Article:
Over the past several years, Kate Scott (who’s been a sports media figure for a long time, including work as a vlogger for AOL FanHouse, work for the Pac-12 Networks, and work for Bay Area radio stations KNBR and 95.7 The Game, has made quite a bit of history. Scott has called Francisco 49ers preseason games on radio and called regular-season college football (and several other sports) for the Pac-12 Networks, and she called a Blues-Blackhawks NHL game for NBC last year. Now, she’s set to blaze further trails by calling a regular-season game for the Golden State Warriors on their flagship radio station, 95.7 The Game. Connor Letourneau of The San Francisco Chronicle has more on that:
According to Golden State’s longtime play-by-play voice, Tim Roye, Scott will be the first woman to call a Warriors game on the team’s flagship radio station. She will work alongside Mary Murphy and Kerith Burke on the all-female broadcast, which the team announced as part of its celebration of Women’s History Month.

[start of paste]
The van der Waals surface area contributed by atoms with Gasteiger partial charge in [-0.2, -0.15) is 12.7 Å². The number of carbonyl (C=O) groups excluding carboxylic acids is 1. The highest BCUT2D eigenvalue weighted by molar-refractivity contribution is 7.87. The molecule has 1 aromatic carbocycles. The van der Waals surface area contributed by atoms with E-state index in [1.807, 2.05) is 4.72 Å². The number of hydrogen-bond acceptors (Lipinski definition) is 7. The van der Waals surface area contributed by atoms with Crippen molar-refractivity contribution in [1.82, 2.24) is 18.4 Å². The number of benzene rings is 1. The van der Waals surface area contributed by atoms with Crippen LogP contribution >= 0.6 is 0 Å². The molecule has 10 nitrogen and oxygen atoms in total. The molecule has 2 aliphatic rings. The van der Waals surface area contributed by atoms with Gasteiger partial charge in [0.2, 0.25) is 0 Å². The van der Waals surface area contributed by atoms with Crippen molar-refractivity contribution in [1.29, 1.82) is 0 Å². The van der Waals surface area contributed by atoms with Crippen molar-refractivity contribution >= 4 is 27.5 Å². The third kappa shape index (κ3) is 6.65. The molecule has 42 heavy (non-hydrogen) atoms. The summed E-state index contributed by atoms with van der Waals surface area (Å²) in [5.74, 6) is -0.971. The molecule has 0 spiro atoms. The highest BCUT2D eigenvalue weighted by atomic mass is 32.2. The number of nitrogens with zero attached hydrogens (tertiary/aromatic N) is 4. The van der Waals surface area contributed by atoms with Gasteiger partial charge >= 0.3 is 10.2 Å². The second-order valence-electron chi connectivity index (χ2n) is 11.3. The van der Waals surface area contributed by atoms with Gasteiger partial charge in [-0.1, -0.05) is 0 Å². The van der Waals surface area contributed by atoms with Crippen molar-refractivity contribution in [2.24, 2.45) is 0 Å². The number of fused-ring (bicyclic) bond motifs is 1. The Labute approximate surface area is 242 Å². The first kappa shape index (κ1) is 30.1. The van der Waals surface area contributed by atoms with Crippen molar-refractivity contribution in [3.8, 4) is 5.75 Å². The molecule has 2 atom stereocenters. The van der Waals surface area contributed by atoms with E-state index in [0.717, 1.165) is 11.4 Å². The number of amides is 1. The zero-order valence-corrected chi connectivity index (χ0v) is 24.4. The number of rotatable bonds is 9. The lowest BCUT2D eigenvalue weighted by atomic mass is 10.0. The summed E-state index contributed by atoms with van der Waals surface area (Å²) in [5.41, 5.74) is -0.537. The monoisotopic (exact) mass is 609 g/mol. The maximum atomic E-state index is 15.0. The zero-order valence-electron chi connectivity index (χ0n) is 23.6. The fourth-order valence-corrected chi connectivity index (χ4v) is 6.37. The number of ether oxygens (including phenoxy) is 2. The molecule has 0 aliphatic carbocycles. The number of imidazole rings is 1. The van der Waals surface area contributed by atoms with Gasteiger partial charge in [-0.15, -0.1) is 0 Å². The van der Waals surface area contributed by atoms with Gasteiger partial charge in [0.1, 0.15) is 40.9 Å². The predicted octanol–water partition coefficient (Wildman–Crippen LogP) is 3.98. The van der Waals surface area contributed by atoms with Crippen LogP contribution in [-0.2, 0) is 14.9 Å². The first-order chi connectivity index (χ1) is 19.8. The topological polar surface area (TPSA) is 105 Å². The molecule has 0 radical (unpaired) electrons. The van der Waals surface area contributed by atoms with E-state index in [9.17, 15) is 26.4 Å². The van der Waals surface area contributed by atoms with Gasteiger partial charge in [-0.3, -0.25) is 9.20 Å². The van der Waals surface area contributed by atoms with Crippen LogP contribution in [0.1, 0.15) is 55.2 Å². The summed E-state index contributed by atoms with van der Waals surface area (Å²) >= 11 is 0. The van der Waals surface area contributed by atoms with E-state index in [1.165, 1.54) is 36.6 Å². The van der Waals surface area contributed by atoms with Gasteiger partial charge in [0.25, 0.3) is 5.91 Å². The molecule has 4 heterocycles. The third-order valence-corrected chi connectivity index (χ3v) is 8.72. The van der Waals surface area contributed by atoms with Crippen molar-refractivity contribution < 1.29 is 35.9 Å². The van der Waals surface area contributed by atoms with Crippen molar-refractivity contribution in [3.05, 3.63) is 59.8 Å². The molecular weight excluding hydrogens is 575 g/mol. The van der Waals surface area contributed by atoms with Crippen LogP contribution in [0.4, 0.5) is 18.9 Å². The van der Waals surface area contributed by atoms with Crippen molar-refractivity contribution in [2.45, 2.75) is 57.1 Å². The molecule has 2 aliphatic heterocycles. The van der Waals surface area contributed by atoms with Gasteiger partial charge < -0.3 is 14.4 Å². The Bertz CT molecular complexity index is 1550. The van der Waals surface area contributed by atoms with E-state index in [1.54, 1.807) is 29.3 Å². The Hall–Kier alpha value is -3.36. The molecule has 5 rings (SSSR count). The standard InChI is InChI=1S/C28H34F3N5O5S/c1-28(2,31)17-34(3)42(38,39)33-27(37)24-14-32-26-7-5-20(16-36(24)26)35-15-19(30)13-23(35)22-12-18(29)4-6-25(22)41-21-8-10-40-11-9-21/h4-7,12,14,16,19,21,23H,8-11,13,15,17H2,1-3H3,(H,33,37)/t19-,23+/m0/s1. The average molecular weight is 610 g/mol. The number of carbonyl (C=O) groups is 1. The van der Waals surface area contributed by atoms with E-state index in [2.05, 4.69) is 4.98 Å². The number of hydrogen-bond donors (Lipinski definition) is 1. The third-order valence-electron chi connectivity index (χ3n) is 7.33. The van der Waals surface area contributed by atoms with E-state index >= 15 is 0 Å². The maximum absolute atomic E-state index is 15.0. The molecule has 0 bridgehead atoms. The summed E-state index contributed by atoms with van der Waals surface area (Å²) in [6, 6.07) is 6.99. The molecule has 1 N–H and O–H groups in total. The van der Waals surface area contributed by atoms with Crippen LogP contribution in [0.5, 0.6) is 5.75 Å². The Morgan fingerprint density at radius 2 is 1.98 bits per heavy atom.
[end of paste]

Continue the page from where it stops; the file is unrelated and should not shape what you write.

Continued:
Roye broke the news to Scott on 95.7 The Game’s “The Morning Roast,” which Scott co-hosts, on Thursday morning.
“You’re not going be watching the Bulls and Warriors,” Roy told Scott. “Kate, we want you to be play-by-play.”
Murphy, a former coach who has worked as an analyst covering college basketball and the WNBA, will provide color commentary, while Burke, a reporter for NBC Sports Bay Area, will host the pre- and post-game shows.
This is a cool step for the Warriors and for 95.7 The Game, and it’s hard to think of anyone more qualified than Scott. She’s been a key Bay Area sports media voice for over a decade now, and has done tremendous work not only on play-by-play, but also on studio shows and radio and TV talk shows. And it’s great to see more women given the chance to call NBA broadcasts; the NBA has long had a significant female viewership base, but its media ranks have not always reflected that. While this particular opportunity is only a one-off as part of a celebration of Women’s History Month, it may be a further indication of how many capable women there are out there who could do well on NBA broadcasts in a more regular role if given the chance.